After a series of school choice victories across the nation, the Louisiana Supreme Court issued a disappointing ruling this Tuesday when it upheld a lower court’s ruling invalidating the state’s school voucher program.
With a 6-1 vote, the higher court declared the funding mechanism for Governor Bobby Jindal’s (R) 2012 private school tuition voucher program violated the Louisiana constitution on grounds that the funds used were earmarked for public education only. The ruling jeopardizes the educational opportunity of the 5,000 children who currently receive vouchers to attend a private school of choice.
Thanks to the vouchers, thousands of children from low-income to middle-income families across Louisiana were able to receive scholarships to allow them to leave underperforming public schools, providing a lifeline for families seeking brighter educational opportunities. As the Friedman Foundation for Educational Choice notes:
Nearly 5,000 children are currently using the state’s voucher program to attend a parochial or private school. Some 8,000 students recently were approved by the state to receive vouchers in the 2013–2014 school year. It was unclear if these children would be forced to return to public school in the fall, as the Louisiana Supreme Court ruled, the program violated the state’s funding formula and constitution.
In 2011, a Black Alliance for Education Opportunities (BAEO) survey showed that 93 percent of New Orleans parents were satisfied with the city’s voucher program (which Jindal expanded statewide the following year). And in 2012, nearly 10,400 parents applied to receive the scholarship for their children once the vouchers were expanded. The hundreds of parents who fought for the program’s creation also waited on the steps of the Louisiana Supreme Court this week, hoping for a favorable ruling. Student success stories detailed by the Louisiana Federation for Children explain why:
[The bullying] started affecting her grades a lot. She didn’t even want to go to school, and Abel would always try to take up for his sister and would get into trouble. [At their new school], Lauren’s happy. There’s no bullying. There’s no fighting. It’s made all three of them happy to be where they’re at. I see them going to college— they’re already talking about it, and it’s something they didn’t do before. I see a good future for them.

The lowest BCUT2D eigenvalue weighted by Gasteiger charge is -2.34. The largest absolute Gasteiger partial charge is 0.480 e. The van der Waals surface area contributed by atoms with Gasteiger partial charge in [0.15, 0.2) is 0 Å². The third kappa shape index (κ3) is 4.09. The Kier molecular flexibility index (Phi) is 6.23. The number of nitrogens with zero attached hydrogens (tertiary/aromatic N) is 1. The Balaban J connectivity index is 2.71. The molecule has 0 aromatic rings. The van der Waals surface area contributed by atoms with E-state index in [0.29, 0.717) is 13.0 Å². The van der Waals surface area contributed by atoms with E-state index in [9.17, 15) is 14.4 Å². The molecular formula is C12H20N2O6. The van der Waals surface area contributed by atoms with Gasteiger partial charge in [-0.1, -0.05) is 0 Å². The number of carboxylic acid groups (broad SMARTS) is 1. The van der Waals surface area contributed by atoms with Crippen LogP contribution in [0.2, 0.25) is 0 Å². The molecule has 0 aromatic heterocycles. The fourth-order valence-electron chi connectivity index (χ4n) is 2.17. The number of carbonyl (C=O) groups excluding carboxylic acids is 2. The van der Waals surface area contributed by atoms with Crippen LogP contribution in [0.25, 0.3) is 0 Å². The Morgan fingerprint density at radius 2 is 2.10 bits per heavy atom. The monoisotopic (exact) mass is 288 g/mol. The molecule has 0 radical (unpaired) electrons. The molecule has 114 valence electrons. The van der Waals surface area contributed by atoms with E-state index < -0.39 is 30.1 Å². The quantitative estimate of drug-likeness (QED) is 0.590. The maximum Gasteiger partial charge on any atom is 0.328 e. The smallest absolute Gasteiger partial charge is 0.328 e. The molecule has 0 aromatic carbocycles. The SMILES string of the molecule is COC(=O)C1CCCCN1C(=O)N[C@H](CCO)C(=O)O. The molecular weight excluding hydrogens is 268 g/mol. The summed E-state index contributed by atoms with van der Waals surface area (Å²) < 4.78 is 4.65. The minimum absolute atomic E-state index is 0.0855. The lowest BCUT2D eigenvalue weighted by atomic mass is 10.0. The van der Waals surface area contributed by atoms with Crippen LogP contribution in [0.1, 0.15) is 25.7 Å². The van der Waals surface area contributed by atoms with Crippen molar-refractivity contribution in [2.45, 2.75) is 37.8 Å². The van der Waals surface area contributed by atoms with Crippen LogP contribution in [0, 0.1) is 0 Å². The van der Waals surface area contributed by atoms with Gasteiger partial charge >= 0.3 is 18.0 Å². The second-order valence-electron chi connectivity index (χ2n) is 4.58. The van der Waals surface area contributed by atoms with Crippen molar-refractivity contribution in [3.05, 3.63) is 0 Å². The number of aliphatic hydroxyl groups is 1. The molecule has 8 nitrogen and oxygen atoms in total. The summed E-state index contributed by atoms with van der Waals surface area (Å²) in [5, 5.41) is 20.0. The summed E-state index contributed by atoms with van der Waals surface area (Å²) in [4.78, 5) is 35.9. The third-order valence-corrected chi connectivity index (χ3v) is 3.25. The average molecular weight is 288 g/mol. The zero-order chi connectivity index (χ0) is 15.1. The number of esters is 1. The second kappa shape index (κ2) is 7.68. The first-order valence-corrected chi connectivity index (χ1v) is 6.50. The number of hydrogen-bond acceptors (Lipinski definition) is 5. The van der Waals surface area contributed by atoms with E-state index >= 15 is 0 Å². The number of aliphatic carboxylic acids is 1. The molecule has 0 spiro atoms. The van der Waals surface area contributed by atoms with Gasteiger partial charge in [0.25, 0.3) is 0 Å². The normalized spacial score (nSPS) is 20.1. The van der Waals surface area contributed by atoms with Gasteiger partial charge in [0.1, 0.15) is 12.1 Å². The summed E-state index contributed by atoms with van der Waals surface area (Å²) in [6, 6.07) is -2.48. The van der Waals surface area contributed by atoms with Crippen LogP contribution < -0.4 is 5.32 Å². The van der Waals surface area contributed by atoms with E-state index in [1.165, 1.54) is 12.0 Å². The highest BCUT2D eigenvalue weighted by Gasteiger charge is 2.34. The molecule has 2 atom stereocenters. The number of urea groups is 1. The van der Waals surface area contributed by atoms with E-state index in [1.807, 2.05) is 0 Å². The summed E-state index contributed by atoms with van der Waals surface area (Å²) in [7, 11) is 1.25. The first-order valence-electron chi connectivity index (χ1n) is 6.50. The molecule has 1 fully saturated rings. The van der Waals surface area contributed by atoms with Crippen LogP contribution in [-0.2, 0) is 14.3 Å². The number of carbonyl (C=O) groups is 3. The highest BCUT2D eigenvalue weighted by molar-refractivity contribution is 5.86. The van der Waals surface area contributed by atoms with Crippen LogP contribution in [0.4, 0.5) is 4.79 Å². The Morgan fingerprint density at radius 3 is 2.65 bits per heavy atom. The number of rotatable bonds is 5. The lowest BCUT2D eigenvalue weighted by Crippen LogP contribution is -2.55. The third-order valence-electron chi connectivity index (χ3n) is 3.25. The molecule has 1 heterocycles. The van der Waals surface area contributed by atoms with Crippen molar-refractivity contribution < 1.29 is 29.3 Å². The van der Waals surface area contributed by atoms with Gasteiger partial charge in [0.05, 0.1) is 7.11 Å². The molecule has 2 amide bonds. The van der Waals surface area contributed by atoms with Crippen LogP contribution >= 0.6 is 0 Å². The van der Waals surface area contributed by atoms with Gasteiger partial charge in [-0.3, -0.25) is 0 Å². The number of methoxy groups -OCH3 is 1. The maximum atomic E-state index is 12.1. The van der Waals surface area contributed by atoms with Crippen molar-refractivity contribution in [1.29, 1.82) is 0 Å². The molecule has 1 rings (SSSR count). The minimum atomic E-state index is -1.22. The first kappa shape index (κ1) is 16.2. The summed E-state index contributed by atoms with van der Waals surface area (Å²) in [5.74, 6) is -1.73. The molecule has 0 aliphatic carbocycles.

Tuesday’s ruling by the Louisiana Supreme Court clouds success stories like these. However, there is a ray of hope. Despite the ruling, state leaders still have room to expand the tuition tax credit program, launched in 2012, and continue their strong school choice record.
Jindal, who is expected to appeal the court’s decision, issued the following statement:
We are committed to making sure this program continues and we will fund it through the budget. The bottom line is that our kids only get one chance to grow up and we are committed to making sure choice is alive and families can send their children to the school of their choice.
Louisiana has been a leader in school choice, and should continue to strive to provide educational options for all children throughout the state. Across the nation, states are siding with choice. Courts in Indiana and Colorado recently upheld their voucher options as constitutional. Last month Alabama started its first tax credit school choice program. Proposals to create school choice options in Texas are pending. North Carolina is considering an expansion of their school choice programs, and Arizona is still leading the way in innovative options through customized education savings accounts.
In the words of Heritage’s Lindsey Burke:
School choice provides hope. It provides hope in the form of Rocketship Academy, a hybrid online learning charter school network. It provides hope in the form of Empowerment Scholarship Accounts, the pioneering Arizona initiative that allows parents to customize their child’s educational experience with control over education funding.
The fight for Louisiana’s voucher option will continue. As more and more parents across the nation become empowered with educational options, states should ensure as many choice options as possible are on the table for families: vouchers, tuition tax credits, online learning, charter schools, homeschooling, and education savings accounts.